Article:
Until the queries raised have been satisfactorily resolved, the application cannot proceed. However, I assure the Deputy that, on receipt of a satisfactory reply, the matter will receive further attention in the Land Registry.

Crime Scene Photography.

Pat Rabbitte

Question:

122 Mr. Rabbitte asked the Minister for Justice, Equality and Law Reform if his attention has been drawn to the numerous graphic photographs published in newspapers of the body of a person (details supplied); the responsibilities of the Garda Síochána in such circumstances; if provisions of the Garda Síochána Bill 2004 or the proposed defamation Bill will be relevant to such situations; if not, if he proposes to amend either of those Bills; and if he will make a statement on the matter. [17688/05]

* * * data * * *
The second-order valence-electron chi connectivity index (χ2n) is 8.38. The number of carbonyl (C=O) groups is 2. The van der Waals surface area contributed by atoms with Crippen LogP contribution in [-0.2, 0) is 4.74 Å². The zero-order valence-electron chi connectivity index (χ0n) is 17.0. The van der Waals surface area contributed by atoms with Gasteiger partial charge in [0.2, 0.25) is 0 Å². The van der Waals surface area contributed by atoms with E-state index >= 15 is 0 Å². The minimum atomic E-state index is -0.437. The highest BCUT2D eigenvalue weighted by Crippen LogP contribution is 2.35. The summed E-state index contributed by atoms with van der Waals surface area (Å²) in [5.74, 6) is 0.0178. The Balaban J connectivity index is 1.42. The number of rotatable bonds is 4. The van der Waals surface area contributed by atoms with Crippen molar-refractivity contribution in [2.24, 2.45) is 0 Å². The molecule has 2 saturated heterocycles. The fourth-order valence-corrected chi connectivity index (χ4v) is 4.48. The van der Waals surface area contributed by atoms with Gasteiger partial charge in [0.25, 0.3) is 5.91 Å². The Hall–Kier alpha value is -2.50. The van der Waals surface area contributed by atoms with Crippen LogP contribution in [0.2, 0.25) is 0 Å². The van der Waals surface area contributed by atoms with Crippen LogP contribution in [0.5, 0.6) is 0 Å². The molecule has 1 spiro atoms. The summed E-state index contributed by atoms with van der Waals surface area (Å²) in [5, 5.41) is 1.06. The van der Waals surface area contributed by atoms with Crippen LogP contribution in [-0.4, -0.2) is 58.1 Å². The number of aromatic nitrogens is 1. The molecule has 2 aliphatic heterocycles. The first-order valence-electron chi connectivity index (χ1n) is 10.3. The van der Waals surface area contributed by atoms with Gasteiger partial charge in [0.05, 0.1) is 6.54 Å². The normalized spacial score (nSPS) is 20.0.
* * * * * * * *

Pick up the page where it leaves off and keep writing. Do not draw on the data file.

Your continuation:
I am aware of the newspaper photographs referred to by the Deputy.

I am informed that on the day in question the crime scene was immediately sealed off by the Garda authorities with a number of adjacent streets included in the cordon area. In addition, direct action was taken by gardaí at the scene to ensure there was no encroachment by reporters or photographers at the scene. I am assured that no assistance was given at the scene by gardaí to enable such photographs to be taken.

I understand that the photographs in question were taken by photographers lying on the ground outside the cordoned area with suitable camera equipment. These cameras were apparently fixed on the crime scene tent awaiting an opportunity to take photographs when crime scene examiners were entering and leaving the tent.